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COVID-19 seroprevalence amongst healthcare workers: potential biases in estimating infection prevalence

Cordioli M, Mirandola M, Gios L, Gaspari S, Carelli M, Lotti V, Sandri A, Vicentini C, Gibellini D, Carrara E, Tacconelli E; ENACT Working Group

Abstract: SARS-CoV-2 serological tests are used to assess the infection seroprevalence within a population. This study aims at assessing potential biases in estimating infection prevalence amongst healthcare workers (HCWs) when different diagnostic criteria are considered. A multi-site cross-sectional study was carried out in April–September 2020 amongst 1.367 Italian HCWs. SARS-CoV-2 prevalence was assessed using three diagnostic criteria: RT-PCR on nasopharyngeal swab, point-of-care fingerprick serological test (POCT) result and COVID-19 clinical pathognomonic presentation. A logistic regression model was used to estimate the probability of POCT-positive result in relation to the time since infection (RT-PCR positivity). Among 1.367 HCWs, 69.2% were working in COVID-19 units. Statistically significant differences in age, role and gender were observed between COVID-19/non-COVID-19 units. Prevalence of SARS-CoV-2 infection varied according to the criterion considered: 6.7% for POCT, 8.1% for RT-PCR, 10.0% for either POCT or RT-PCR, 9.6% for infection pathognomonic clinical presentation and 17.6% when at least one of the previous criteria was present. The probability of POCT-positive result decreased by 1.1% every 10 days from the infection. This study highlights potential biases in estimating SARS-CoV-2 point-prevalence data according to the criteria used. Although informative on infection susceptibility and herd immunity level, POCT serological tests are not the best predictors of previous COVID-19 infections for public health monitoring programmes.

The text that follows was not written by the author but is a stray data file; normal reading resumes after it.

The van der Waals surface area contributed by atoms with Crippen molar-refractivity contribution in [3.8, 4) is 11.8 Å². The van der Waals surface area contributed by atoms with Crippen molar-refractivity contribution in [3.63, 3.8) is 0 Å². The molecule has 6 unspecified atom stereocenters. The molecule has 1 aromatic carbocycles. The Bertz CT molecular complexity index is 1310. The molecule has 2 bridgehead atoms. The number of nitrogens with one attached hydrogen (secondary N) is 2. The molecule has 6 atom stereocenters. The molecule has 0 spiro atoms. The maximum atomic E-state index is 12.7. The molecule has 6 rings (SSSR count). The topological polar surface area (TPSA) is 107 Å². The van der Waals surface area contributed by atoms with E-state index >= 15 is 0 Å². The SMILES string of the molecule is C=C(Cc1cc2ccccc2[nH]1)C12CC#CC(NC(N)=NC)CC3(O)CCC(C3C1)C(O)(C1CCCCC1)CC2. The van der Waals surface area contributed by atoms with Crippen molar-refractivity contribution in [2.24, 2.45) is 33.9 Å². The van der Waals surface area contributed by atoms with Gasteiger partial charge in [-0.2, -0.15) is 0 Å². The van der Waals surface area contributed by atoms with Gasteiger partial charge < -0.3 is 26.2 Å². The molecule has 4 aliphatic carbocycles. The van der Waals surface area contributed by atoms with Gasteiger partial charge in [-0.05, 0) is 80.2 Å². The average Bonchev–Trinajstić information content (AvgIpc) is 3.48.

Keywords: COVID-19; epidemiology; occupation-related infections.

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